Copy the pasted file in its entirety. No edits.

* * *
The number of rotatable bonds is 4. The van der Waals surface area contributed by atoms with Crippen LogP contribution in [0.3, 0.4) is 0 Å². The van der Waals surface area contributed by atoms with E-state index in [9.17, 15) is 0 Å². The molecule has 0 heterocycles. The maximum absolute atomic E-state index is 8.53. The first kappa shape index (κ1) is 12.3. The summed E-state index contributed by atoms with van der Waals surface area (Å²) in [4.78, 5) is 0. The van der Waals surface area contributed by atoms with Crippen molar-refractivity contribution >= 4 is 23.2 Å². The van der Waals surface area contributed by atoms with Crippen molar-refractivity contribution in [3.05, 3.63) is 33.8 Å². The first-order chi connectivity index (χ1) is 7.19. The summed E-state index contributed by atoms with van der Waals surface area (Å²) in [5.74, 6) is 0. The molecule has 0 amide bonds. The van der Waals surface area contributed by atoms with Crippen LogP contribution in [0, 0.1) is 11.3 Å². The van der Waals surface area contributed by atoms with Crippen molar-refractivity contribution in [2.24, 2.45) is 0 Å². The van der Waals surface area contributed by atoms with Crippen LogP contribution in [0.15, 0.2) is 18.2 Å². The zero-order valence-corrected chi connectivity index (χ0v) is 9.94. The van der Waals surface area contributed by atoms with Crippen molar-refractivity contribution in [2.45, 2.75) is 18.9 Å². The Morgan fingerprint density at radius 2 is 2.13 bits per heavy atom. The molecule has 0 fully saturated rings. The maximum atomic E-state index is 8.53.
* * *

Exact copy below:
The number of rotatable bonds is 4. The van der Waals surface area contributed by atoms with Crippen LogP contribution in [0.3, 0.4) is 0 Å². The van der Waals surface area contributed by atoms with E-state index in [9.17, 15) is 0 Å². The molecule has 0 heterocycles. The maximum absolute atomic E-state index is 8.53. The first kappa shape index (κ1) is 12.3. The summed E-state index contributed by atoms with van der Waals surface area (Å²) in [4.78, 5) is 0. The van der Waals surface area contributed by atoms with Crippen molar-refractivity contribution >= 4 is 23.2 Å². The van der Waals surface area contributed by atoms with Crippen molar-refractivity contribution in [3.05, 3.63) is 33.8 Å². The first-order chi connectivity index (χ1) is 7.19. The summed E-state index contributed by atoms with van der Waals surface area (Å²) in [5.74, 6) is 0. The molecule has 0 amide bonds. The van der Waals surface area contributed by atoms with Crippen LogP contribution in [0, 0.1) is 11.3 Å². The van der Waals surface area contributed by atoms with Crippen molar-refractivity contribution in [2.24, 2.45) is 0 Å². The van der Waals surface area contributed by atoms with Crippen LogP contribution in [0.15, 0.2) is 18.2 Å². The zero-order valence-corrected chi connectivity index (χ0v) is 9.94. The van der Waals surface area contributed by atoms with Crippen molar-refractivity contribution in [2.45, 2.75) is 18.9 Å². The Morgan fingerprint density at radius 2 is 2.13 bits per heavy atom. The molecule has 0 fully saturated rings. The maximum atomic E-state index is 8.53.